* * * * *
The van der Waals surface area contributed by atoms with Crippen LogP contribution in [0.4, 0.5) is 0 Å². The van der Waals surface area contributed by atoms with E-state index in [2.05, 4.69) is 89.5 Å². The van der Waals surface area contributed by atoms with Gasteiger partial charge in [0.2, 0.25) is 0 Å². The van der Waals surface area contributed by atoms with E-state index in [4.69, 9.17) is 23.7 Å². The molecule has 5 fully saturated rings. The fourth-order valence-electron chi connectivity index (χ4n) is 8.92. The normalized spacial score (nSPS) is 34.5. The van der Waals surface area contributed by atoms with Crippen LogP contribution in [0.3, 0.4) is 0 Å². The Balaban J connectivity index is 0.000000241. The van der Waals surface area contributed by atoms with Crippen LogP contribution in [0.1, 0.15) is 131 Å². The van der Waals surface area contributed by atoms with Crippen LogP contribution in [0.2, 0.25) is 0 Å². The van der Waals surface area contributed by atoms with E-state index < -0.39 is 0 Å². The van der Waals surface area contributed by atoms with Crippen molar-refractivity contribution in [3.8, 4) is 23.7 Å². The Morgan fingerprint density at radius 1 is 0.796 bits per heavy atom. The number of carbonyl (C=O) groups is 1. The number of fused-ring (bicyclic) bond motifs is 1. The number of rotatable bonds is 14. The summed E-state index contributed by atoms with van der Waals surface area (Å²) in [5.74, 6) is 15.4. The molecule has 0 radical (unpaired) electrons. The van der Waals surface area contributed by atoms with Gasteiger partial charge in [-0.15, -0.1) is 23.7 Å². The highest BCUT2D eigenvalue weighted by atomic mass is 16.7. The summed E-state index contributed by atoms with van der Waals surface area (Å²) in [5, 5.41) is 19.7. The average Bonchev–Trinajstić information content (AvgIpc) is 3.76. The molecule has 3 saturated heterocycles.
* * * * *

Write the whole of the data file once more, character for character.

The van der Waals surface area contributed by atoms with Crippen LogP contribution in [0.4, 0.5) is 0 Å². The van der Waals surface area contributed by atoms with E-state index in [2.05, 4.69) is 89.5 Å². The van der Waals surface area contributed by atoms with Gasteiger partial charge in [0.2, 0.25) is 0 Å². The van der Waals surface area contributed by atoms with E-state index in [4.69, 9.17) is 23.7 Å². The molecule has 5 fully saturated rings. The fourth-order valence-electron chi connectivity index (χ4n) is 8.92. The normalized spacial score (nSPS) is 34.5. The van der Waals surface area contributed by atoms with Crippen LogP contribution in [0.3, 0.4) is 0 Å². The Balaban J connectivity index is 0.000000241. The van der Waals surface area contributed by atoms with Crippen LogP contribution in [0.1, 0.15) is 131 Å². The van der Waals surface area contributed by atoms with Crippen LogP contribution in [0.2, 0.25) is 0 Å². The van der Waals surface area contributed by atoms with E-state index < -0.39 is 0 Å². The van der Waals surface area contributed by atoms with Crippen molar-refractivity contribution in [3.8, 4) is 23.7 Å². The Morgan fingerprint density at radius 1 is 0.796 bits per heavy atom. The number of carbonyl (C=O) groups is 1. The number of fused-ring (bicyclic) bond motifs is 1. The number of rotatable bonds is 14. The summed E-state index contributed by atoms with van der Waals surface area (Å²) in [5.74, 6) is 15.4. The molecule has 0 radical (unpaired) electrons. The van der Waals surface area contributed by atoms with Gasteiger partial charge in [-0.15, -0.1) is 23.7 Å². The highest BCUT2D eigenvalue weighted by atomic mass is 16.7. The summed E-state index contributed by atoms with van der Waals surface area (Å²) in [5, 5.41) is 19.7. The average Bonchev–Trinajstić information content (AvgIpc) is 3.76. The molecule has 3 saturated heterocycles.